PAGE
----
Australia Australian dollar Buck
New Zealand New Zealand dollar Kiwi

Some currencies derive from the British term pound, while others like Australia’s dollars are still referred to as “bucks”. Quid remains unique to the British pound sterling.

When the UK didn’t have pounds

Today the pound is intrinsic to British culture and currency. But the UK did not always have pounds as money. Up until the time of Charlemagne in the 8th century AD, Britain mostly used coinage inherited from ancient Rome.

These included denarii, siliquae and solidi – long before the familiar pennies and pounds we know today. King Offa of Mercia introduced the silver penny in 790 AD which became the first distinctly English coin. But it took hundreds of years after the Norman conquest of 1066 for the unified pound currency to fully emerge.

So the pound has not always been a stable British currency. The slang “quid” only emerged after pounds and banknotes were firmly established in Britian from the 1700s onwards.

Pound origins

The pound currency originated from the early term “pound of sterling” referring to a troy pound weight of high purity silver. A pound sterling literally meant one troy pound in weight of sterling silver – a fixed quantity of the metal.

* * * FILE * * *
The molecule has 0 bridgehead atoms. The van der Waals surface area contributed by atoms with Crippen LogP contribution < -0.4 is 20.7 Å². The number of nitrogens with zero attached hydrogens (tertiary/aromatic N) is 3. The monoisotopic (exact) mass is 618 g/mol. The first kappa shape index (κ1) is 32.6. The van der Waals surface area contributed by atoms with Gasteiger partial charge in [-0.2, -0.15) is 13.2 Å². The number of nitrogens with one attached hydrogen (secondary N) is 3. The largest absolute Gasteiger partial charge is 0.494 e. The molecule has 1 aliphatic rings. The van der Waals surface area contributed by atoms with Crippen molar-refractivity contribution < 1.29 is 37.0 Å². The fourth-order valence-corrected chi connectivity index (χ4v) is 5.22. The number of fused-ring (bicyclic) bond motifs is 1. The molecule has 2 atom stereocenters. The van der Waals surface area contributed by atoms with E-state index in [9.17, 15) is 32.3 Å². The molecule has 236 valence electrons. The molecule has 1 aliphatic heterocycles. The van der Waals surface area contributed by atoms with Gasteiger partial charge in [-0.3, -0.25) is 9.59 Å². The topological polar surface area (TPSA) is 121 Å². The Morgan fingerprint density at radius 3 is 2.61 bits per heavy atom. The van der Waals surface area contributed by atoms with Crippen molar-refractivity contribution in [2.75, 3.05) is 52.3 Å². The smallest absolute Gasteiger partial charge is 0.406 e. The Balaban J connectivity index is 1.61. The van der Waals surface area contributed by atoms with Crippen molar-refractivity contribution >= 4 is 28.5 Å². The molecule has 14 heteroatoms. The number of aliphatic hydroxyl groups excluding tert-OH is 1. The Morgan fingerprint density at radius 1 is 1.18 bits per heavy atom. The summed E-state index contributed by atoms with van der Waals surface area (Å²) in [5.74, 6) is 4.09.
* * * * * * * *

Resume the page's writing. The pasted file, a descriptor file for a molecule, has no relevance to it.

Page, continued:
This valued pound weight of silver eventually became the “pound sterling” as a unit of money by the 1340s. The slang term quid evolved from this Pound Sterling centuries later.

Funnily enough, pound coins today are mostly not sterling silver anymore. But the quid nickname endures from those origins.

Etymology of “sterling”

Sterling silver means silver of high purity – at least 92.5% by weight. The term sterling itself has unclear origins, with various theories around it deriving from:

  • Easterling – referring to German silver traders
  • Estlin – an old English word for coin
  • Esterlin – Norman French term for coin
  • Steorling – an Old English term meaning little star

Whichever theory is true, sterling came to mean silver coinage of assured purity and quality. Hence the “pound sterling” being a pound by weight of pure fine silver eventually transformed into British currency.


In summary, the peculiarly British slang term “quid” emerged from an intriguing history to become a colloquial synonym for pounds or money:

  • Quid originated from Latin meaning “something for something”
  • It was adopted as thieves’ cant for “pound” by the 17th century
  • Banknotes increased quid usage in the 1800s for one pound
  • Quid is still used informally in modern British speech and writing
  • It derives from historic pounds of sterling silver coins

The quirky nickname endures from a time when one pound sterling literally meant a pound weight in silver. So next time you hear someone British refer to “a few quid”, you’ll know it harks back to the days of sterling silver coins. For British currency, quid and pound are forever intertwined in its slang and origins.